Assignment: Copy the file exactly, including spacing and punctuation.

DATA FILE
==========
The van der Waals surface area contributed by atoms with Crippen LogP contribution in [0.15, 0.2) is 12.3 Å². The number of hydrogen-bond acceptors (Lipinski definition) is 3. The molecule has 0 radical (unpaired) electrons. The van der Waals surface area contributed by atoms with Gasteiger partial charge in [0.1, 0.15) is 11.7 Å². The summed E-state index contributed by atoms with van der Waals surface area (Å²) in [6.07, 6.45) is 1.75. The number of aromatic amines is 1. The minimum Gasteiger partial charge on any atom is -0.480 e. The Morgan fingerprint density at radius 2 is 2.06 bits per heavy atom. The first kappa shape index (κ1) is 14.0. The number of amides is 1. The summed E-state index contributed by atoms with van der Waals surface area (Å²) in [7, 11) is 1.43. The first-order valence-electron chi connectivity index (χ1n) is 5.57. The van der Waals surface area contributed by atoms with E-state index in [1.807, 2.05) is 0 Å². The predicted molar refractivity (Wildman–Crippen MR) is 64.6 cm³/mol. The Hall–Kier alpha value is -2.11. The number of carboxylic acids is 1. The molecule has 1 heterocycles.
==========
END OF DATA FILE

The van der Waals surface area contributed by atoms with Crippen LogP contribution in [0.15, 0.2) is 12.3 Å². The number of hydrogen-bond acceptors (Lipinski definition) is 3. The molecule has 0 radical (unpaired) electrons. The van der Waals surface area contributed by atoms with Gasteiger partial charge in [0.1, 0.15) is 11.7 Å². The summed E-state index contributed by atoms with van der Waals surface area (Å²) in [6.07, 6.45) is 1.75. The number of aromatic amines is 1. The minimum Gasteiger partial charge on any atom is -0.480 e. The Morgan fingerprint density at radius 2 is 2.06 bits per heavy atom. The first kappa shape index (κ1) is 14.0. The number of amides is 1. The summed E-state index contributed by atoms with van der Waals surface area (Å²) in [7, 11) is 1.43. The first-order valence-electron chi connectivity index (χ1n) is 5.57. The van der Waals surface area contributed by atoms with E-state index in [1.807, 2.05) is 0 Å². The predicted molar refractivity (Wildman–Crippen MR) is 64.6 cm³/mol. The Hall–Kier alpha value is -2.11. The number of carboxylic acids is 1. The molecule has 1 heterocycles.